Missouri Career Center reflects on workforce as US unemployment rate declines
Predictions about job losses were off by 10 million jobs. Instead of losing 8 million more jobs, the US economy added 2.5 million jobs as the recovery from coronavirus gets underway.
The jobs report from May is the biggest gain since 1939. There's a long way to go, of course, but the new numbers are a hopeful sign, especially since experts expected the unemployment rate to jump to 20%.
Missouri and Arkansas unemployment rates have not been updated for the month of May. But, both states were below the national percentage in April.
"We have shifted from helping those file for unemployment to actually helping those people that we see find jobs," said Katherine Trombetta with the Missouri Career Center.
Trombetta said since they have re-opened their building, job seekers have come in a steady pace.
"We thought it would go one of two ways. That we wouldn't see very many people because they were still on unemployment and maybe were hesitant to go back to work, or we could get inundated with people," Trombetta said. "Really, it hasn't been either or, it's been a nice steady pace."
The US unemployment rate has dropped down to 13.3%. But, according to the Department of Labor Statistics, it's still up by almost 10% from February. It says that is due to the impact of the coronavirus and efforts to contain it.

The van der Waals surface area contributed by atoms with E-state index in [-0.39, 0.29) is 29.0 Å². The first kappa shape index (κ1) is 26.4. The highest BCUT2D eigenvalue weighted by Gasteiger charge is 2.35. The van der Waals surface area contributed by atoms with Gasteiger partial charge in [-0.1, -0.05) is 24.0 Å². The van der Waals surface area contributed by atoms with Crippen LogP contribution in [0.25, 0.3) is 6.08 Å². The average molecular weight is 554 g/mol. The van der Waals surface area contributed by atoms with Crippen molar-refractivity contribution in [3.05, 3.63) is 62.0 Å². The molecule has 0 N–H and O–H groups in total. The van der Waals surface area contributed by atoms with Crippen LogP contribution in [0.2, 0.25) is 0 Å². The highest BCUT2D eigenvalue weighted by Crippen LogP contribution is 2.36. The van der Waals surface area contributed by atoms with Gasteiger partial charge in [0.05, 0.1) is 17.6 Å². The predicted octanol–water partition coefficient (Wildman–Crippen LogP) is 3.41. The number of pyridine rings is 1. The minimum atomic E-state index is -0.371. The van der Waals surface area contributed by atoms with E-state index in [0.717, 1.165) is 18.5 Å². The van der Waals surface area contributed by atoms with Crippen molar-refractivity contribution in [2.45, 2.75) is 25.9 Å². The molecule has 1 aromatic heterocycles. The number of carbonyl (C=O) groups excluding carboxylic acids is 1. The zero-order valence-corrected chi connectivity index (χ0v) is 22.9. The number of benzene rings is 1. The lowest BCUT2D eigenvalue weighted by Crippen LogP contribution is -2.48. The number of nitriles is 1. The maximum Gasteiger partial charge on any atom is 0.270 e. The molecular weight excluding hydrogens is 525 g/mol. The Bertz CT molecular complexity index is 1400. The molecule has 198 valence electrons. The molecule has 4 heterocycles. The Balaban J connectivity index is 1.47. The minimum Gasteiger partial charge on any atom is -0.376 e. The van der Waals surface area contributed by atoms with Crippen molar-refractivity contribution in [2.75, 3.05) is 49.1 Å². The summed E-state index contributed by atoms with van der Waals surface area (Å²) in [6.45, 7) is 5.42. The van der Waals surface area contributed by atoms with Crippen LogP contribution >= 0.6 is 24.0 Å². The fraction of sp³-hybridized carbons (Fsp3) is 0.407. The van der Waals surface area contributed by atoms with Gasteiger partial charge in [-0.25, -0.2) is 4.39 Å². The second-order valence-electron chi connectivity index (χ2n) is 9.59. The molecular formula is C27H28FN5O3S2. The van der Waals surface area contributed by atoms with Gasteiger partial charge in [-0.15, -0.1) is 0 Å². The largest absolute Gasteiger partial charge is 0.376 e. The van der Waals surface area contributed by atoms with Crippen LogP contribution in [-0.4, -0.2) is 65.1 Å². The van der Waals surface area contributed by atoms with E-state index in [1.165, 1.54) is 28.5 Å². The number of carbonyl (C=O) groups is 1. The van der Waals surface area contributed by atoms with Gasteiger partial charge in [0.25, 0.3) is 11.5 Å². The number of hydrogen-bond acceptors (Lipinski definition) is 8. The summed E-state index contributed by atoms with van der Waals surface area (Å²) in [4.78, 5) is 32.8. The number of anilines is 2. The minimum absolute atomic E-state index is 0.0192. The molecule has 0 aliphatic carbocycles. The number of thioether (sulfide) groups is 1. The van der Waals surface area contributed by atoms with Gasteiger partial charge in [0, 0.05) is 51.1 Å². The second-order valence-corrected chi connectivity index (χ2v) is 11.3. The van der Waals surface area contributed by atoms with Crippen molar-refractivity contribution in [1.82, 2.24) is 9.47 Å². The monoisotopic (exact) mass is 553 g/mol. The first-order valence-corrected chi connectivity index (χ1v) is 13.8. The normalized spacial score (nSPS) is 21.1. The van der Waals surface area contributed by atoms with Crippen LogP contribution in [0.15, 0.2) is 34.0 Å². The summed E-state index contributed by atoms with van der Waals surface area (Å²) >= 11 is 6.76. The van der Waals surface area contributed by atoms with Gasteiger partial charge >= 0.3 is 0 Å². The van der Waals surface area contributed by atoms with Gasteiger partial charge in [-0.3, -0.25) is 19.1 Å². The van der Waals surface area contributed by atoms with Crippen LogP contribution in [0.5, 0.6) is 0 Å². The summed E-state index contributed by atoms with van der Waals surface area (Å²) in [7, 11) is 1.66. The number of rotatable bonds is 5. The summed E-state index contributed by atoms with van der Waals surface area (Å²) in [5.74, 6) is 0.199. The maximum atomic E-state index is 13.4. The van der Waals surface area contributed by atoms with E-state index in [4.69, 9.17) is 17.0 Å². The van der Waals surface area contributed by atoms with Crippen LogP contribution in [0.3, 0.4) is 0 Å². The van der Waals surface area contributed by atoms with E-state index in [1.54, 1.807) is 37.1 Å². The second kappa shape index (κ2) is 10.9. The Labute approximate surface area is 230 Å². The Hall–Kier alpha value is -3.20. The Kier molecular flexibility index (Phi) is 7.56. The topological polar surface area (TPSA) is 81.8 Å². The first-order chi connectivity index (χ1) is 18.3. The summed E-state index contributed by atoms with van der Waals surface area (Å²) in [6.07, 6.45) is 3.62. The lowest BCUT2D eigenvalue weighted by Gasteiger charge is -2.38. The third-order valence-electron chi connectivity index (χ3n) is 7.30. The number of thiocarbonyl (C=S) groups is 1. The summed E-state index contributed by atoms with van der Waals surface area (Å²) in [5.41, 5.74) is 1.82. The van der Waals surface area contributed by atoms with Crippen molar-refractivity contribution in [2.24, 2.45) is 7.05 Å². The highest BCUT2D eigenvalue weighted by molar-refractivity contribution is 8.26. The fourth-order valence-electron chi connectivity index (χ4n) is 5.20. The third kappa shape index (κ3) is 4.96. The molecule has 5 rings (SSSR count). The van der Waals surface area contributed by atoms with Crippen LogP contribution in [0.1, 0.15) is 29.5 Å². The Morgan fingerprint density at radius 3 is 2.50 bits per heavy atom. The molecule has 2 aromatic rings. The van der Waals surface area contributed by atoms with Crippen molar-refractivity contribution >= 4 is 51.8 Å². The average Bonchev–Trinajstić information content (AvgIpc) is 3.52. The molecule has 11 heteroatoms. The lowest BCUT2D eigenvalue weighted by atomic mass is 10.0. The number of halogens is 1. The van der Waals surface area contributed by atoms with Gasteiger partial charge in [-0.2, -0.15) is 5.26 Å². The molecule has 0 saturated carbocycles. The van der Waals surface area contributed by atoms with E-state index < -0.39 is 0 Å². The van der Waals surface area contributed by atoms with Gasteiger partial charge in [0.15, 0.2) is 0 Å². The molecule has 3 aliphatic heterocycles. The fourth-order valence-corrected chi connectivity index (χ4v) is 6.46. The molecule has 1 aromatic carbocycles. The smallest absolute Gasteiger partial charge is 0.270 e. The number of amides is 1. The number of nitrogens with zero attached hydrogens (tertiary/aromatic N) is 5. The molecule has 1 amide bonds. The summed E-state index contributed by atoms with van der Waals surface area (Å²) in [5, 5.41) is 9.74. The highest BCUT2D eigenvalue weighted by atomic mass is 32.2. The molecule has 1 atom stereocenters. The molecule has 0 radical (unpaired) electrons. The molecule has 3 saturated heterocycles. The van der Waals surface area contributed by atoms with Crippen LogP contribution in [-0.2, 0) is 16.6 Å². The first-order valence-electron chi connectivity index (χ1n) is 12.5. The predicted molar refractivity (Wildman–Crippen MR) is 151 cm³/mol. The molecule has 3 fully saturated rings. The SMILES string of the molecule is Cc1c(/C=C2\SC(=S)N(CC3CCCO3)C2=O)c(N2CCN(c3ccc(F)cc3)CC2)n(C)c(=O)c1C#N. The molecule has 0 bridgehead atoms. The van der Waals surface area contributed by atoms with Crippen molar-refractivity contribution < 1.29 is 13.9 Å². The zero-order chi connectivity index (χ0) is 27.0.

Trombetta said they're seeing about 40 job seekers a day.
"Which is lighter than before the pandemic," she said. "However, we think that number is going to pick up the further we get into July because those pandemic unemployment benefits are going to run out."
You can can still qualify for some unemployment if you're only working part-time. Trombetta urges people to look into all of the job openings around the Ozarks.
"In our MO-Jobs system, we still have about 800 to 1,000 jobs available in the Ozark region. We have lots of opportunities who maybe have been permanently laid off," she said. "I would encourage them to come in and let us help you."
If you're wanting to get into a new career field you don't feel qualified for just yet, the career center can help.
"If you're looking to switch careers in a high growth industry like transportation, manufacturing or health care, we can certainly help connect you to some training," Trombetta said. "If you qualify, tuition is paid and it's free to those individuals."
She said the career center is also looking for candidates to attend their "Green for Greene" training program. The program is funded by a $200,000 grant from the U.S. Environmental Protection Agency's Environmental Workforce Development and Job Training (EWDJT) program.
The program provides job seekers with a variety of the certifications needed for high paying "green" jobs.